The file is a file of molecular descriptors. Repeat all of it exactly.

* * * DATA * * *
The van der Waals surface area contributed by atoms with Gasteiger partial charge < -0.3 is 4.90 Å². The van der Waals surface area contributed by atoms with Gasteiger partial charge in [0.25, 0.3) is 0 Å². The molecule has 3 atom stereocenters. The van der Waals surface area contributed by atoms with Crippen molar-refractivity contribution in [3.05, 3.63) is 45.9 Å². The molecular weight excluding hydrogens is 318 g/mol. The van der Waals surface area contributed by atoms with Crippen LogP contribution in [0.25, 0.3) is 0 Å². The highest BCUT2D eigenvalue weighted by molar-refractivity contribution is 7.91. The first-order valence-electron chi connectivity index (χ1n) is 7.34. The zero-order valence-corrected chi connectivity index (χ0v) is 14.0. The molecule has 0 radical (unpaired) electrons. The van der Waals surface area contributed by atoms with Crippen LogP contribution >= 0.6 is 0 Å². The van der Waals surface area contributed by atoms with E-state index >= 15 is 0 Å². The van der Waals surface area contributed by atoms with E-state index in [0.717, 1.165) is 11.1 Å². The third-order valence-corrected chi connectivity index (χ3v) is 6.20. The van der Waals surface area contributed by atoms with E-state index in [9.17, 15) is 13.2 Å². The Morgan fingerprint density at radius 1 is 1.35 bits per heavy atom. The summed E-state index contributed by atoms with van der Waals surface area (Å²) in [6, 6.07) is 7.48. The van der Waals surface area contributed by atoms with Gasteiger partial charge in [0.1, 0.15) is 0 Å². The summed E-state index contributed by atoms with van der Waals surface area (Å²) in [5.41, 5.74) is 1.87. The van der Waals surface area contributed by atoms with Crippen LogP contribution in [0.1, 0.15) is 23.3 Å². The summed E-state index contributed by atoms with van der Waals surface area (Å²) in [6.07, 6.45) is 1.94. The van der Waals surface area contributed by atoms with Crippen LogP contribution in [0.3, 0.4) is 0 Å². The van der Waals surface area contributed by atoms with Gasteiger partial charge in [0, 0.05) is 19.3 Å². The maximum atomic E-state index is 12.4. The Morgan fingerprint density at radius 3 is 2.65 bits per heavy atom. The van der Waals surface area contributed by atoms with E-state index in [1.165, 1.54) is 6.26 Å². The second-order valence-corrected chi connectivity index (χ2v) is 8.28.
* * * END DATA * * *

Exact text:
The van der Waals surface area contributed by atoms with Gasteiger partial charge < -0.3 is 4.90 Å². The van der Waals surface area contributed by atoms with Gasteiger partial charge in [0.25, 0.3) is 0 Å². The molecule has 3 atom stereocenters. The van der Waals surface area contributed by atoms with Crippen molar-refractivity contribution in [3.05, 3.63) is 45.9 Å². The molecular weight excluding hydrogens is 318 g/mol. The van der Waals surface area contributed by atoms with Crippen LogP contribution in [0.25, 0.3) is 0 Å². The highest BCUT2D eigenvalue weighted by molar-refractivity contribution is 7.91. The first-order valence-electron chi connectivity index (χ1n) is 7.34. The zero-order valence-corrected chi connectivity index (χ0v) is 14.0. The molecule has 0 radical (unpaired) electrons. The van der Waals surface area contributed by atoms with Crippen LogP contribution >= 0.6 is 0 Å². The van der Waals surface area contributed by atoms with E-state index >= 15 is 0 Å². The van der Waals surface area contributed by atoms with E-state index in [0.717, 1.165) is 11.1 Å². The third-order valence-corrected chi connectivity index (χ3v) is 6.20. The van der Waals surface area contributed by atoms with E-state index in [9.17, 15) is 13.2 Å². The Morgan fingerprint density at radius 1 is 1.35 bits per heavy atom. The summed E-state index contributed by atoms with van der Waals surface area (Å²) in [6, 6.07) is 7.48. The van der Waals surface area contributed by atoms with Gasteiger partial charge in [0.1, 0.15) is 0 Å². The summed E-state index contributed by atoms with van der Waals surface area (Å²) in [5.41, 5.74) is 1.87. The van der Waals surface area contributed by atoms with Crippen LogP contribution in [0.1, 0.15) is 23.3 Å². The summed E-state index contributed by atoms with van der Waals surface area (Å²) in [6.07, 6.45) is 1.94. The van der Waals surface area contributed by atoms with Crippen LogP contribution in [0.3, 0.4) is 0 Å². The van der Waals surface area contributed by atoms with Gasteiger partial charge in [0, 0.05) is 19.3 Å². The maximum atomic E-state index is 12.4. The Morgan fingerprint density at radius 3 is 2.65 bits per heavy atom. The van der Waals surface area contributed by atoms with E-state index in [1.165, 1.54) is 6.26 Å². The second-order valence-corrected chi connectivity index (χ2v) is 8.28.